Europe Economy

Marc Faber: White House Should Let Markets Work

The US administration's interventions in the market will not solve problems and will bring about unintended consequences, Marc Faber, author and publisher of the "Gloom, Boom & Doom Report," told CNBC Friday.

Dr. Marc Faber
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President Barack Obama on Thursday proposed new limits on the size and trading practices of big banks, to prevent excessive risk-taking.

"I don't have a very high opinion of Mr. Obama," Faber told "Squawk Box Europe." "I was negative of Mr. Bush but I think Mr. Obama makes him look like a genius."

"Basically I think everybody will agree that in an economic system the market solves problems best."

The result of the slashing of interest rates to 0 percent in the autumn of 2007 was the surge in oil prices in the first half of 2008, because investors were looking for a place to put their money to get a return, he explained.

"The annual expenditures for oil of the US increased… you had another $500 billion tax on the consumer. That pushed the consumer down even more in his reduction of consumption," he said.

"Most people don't have money left after the policies implemented in US," Faber said. "These people, they should all send a thank-you note to Ben Bernanke for printing money because it didn't benefit the US, it benefited emerging countries."

Faber said he was against repealing the Glass-Steagall Act that was separating investment banks from commercial banks, but he does not think state regulation is the answer.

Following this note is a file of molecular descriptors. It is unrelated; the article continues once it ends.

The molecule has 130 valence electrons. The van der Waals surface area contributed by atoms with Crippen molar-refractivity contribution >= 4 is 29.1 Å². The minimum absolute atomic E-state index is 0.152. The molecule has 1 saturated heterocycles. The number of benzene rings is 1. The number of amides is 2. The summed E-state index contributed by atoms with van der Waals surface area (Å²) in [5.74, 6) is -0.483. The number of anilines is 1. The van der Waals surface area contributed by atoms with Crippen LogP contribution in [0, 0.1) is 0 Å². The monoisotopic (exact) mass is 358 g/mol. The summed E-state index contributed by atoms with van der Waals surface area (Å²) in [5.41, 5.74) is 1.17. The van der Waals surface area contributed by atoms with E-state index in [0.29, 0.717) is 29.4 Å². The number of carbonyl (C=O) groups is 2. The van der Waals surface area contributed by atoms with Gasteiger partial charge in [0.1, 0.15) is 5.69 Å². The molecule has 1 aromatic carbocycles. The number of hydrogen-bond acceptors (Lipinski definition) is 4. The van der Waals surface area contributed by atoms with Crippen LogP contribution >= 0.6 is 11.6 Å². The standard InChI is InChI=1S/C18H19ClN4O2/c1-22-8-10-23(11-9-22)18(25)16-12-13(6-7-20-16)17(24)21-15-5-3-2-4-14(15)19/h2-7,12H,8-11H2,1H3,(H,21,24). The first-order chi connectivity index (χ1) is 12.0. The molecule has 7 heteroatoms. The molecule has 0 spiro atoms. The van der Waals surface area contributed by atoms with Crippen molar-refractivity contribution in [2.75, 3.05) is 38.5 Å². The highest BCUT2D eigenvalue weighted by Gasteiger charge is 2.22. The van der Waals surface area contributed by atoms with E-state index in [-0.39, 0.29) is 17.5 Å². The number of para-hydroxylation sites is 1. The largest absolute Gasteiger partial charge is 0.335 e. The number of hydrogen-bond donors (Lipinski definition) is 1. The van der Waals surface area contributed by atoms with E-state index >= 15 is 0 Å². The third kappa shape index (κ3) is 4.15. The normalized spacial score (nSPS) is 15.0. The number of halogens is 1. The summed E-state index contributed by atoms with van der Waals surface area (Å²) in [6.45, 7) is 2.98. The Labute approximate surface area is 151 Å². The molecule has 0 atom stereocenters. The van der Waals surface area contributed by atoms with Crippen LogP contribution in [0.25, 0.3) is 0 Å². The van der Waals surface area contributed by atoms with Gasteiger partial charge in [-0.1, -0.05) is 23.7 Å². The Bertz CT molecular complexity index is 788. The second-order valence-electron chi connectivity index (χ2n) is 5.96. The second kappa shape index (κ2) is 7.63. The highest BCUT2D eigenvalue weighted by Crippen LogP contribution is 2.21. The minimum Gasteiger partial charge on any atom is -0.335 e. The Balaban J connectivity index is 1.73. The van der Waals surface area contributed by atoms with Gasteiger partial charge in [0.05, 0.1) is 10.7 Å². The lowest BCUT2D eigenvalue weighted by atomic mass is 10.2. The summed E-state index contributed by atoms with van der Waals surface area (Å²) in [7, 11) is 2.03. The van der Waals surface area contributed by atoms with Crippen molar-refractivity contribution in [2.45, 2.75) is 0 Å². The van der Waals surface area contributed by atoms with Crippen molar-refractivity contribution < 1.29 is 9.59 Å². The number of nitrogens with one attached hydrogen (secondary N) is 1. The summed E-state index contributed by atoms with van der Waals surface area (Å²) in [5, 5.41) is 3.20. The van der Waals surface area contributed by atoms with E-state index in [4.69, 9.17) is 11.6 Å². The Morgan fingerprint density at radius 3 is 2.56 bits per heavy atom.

"When someone tells me the government should regulate the banks, they shouldn't. It's a disaster. But they should have interest rates that are high, that curtail speculation," Faber said.

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The following crisis is likely to be in sovereign debt, because interest payments on government debts could reach between 35 percent and 50 percent of government revenue in 10 years, according to Faber

Faber: 'We're All Doomed'

"In my opinion it's beyond repair. If the US were a corporation and had proper accounting, they would be 'Triple C, ' nobody would buy their bonds ," he pointed out.

"Having said that, in the near term I think the dollar could rally because the others are no better, the others are worse," said Faber. "I think that the dollar will rally now against the euro and against the pound sterling and probably against the yen."

The price of gold is likely to hover between $950 an ounce and $1050, he said, adding:  "I doubt we'll go below 1,000."

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Investing in stocks is the way forward, because they protect against inflation, according to Faber. Real estate would be another asset for those seeking protection against price rises, but it is easier to be taxed.

"I think both the US markets and Japan this year might outperform emerging markets," he said.

But long term the developed world is suffering because consumers are over-leveraged and China will remain competitive even if the value of its currency will double against the US dollar according to Faber, who is based in Southeast Asia.

"The goods markets in emerging economies are huge" while in the Western world, services have a big proportion of the economy, he said.

Some of the American states have deficits as high as 45 percent of their revenue and increasing taxes to cover the gaps is not likely to work because people would just move elsewhere or leave the US altogether, Faber said.

"When you look at the US… it's a total disaster, we're all doomed, we're doomed," he said.

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